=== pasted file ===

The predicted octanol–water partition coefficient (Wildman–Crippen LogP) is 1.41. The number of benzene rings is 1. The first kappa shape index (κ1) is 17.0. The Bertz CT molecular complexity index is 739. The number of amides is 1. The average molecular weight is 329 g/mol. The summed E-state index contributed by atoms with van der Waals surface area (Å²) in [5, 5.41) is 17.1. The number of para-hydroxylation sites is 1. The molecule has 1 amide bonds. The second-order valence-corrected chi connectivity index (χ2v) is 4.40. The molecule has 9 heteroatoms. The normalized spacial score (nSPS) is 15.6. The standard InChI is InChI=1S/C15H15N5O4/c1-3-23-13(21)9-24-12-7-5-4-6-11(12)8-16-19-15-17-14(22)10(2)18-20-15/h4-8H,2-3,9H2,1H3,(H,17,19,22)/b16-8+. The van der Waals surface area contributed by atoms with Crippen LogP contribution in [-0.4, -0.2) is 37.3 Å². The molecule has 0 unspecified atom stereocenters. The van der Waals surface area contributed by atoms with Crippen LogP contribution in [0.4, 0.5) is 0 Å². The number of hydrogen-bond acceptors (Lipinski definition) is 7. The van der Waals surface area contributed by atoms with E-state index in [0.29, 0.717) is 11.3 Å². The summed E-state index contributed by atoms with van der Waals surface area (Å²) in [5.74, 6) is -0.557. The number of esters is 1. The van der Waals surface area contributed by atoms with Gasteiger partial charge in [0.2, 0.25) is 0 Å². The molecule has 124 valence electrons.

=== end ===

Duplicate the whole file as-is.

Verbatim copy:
The predicted octanol–water partition coefficient (Wildman–Crippen LogP) is 1.41. The number of benzene rings is 1. The first kappa shape index (κ1) is 17.0. The Bertz CT molecular complexity index is 739. The number of amides is 1. The average molecular weight is 329 g/mol. The summed E-state index contributed by atoms with van der Waals surface area (Å²) in [5, 5.41) is 17.1. The number of para-hydroxylation sites is 1. The molecule has 1 amide bonds. The second-order valence-corrected chi connectivity index (χ2v) is 4.40. The molecule has 9 heteroatoms. The normalized spacial score (nSPS) is 15.6. The standard InChI is InChI=1S/C15H15N5O4/c1-3-23-13(21)9-24-12-7-5-4-6-11(12)8-16-19-15-17-14(22)10(2)18-20-15/h4-8H,2-3,9H2,1H3,(H,17,19,22)/b16-8+. The van der Waals surface area contributed by atoms with Crippen LogP contribution in [-0.4, -0.2) is 37.3 Å². The molecule has 0 unspecified atom stereocenters. The van der Waals surface area contributed by atoms with Crippen LogP contribution in [0.4, 0.5) is 0 Å². The number of hydrogen-bond acceptors (Lipinski definition) is 7. The van der Waals surface area contributed by atoms with E-state index in [0.29, 0.717) is 11.3 Å². The summed E-state index contributed by atoms with van der Waals surface area (Å²) in [5.74, 6) is -0.557. The number of esters is 1. The van der Waals surface area contributed by atoms with Gasteiger partial charge in [0.2, 0.25) is 0 Å². The molecule has 124 valence electrons.